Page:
The Diving Safety Office was recently invited to participate in an ongoing project with the Ocean Circulation Group (OCG) from the USF College of Marine Science. The OCG has been featured on numerous occasions in the last five months with reference to the Deepwater Horizon Oil disaster. This particular project was a continuation of previous field work conducted as part of the Coastal Ocean and Monitoring Prediction System (COMPS) on the west Florida shelf.The COMPS program uses several different instruments including surface drifters, surface buoys and, bottom mount applications to gather and transmit data. Underwater operations involved locating and recovering three bottom mount instruments used for collecting data. Research took place in the Gulf of Mexico in the vicinity of Sarasota aboard the R/V Weatherbird II.
Of the three bottom mount instruments recovered, one was made of concrete and the remaining two were developmental instrument systems mounted to a fiberglass rack. All three bottom mounts contain an Acoustic Doppler Current Profiler (ADCP) which is used to measure current velocity. The developmental systems have additional wave measuring capabilities. The ADCP “looks” up towards the surface in order to measure surface waves. The ADCP is connected to an acoustic modem on the instrument which then transmits the data through the water column using sound waves to a receiver on the nearby weather buoy located on the surface. This receiver is connected to a logger on the buoy which bundles the data and transmits it back to USF via the GOES satellite system.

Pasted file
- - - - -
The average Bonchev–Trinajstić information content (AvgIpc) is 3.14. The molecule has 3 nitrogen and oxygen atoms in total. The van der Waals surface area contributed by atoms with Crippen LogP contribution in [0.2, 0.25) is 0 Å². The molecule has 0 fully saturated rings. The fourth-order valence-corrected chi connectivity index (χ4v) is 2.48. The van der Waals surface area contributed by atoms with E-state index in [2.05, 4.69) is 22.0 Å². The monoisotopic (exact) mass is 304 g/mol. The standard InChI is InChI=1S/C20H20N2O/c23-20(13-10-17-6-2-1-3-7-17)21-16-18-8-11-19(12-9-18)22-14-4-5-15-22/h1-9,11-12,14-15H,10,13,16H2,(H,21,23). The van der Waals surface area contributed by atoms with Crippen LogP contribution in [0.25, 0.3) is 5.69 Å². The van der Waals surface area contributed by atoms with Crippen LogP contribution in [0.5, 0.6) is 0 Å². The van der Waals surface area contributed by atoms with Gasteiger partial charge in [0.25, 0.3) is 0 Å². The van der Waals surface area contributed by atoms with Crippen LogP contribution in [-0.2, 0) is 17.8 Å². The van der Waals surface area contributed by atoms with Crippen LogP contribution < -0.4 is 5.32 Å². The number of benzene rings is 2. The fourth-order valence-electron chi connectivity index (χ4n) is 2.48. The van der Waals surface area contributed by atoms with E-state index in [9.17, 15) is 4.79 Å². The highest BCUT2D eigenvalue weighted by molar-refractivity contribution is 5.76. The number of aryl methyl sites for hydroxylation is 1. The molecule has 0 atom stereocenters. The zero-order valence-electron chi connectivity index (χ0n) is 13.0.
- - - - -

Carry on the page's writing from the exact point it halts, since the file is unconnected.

Location and recovery of the bottom mount instrumentation is necessary in order to complete maintenance, gather information and swap out necessary gear. The underwater operations can escalate in difficulty depending on several factors such as location, visibility, current and depth. The Chief Scientist Jay Law, along with R/V Weatherbird II Captain Matt White, used precise coordinates in order to mark the surface where each device is located. In most cases, divers were able to view the apparatus upon initial descent. In cases where visibility was decreased, or the instrument was not located, search patterns were conducted by the divers in order to locate the bottom mount.
The COMPS 66 project also allowed for USF research divers to gain experience with the OCG dive operations both topside and underwater. This provided some of the necessary diving that must be completed annually in order to maintain status as a full Scientific Diver. In addition, this enabled scientific divers-in-training to continue to build on the requirements necessary to become a full scientific diver. Due to the frequency and amount of research diving that the OCG completes, it is necessary to have a group of divers that have the training and experience necessary in order to make each mission a success. All work was completed at each site visited; and all diving was completed with a safe and positive outcome for the 66th mission.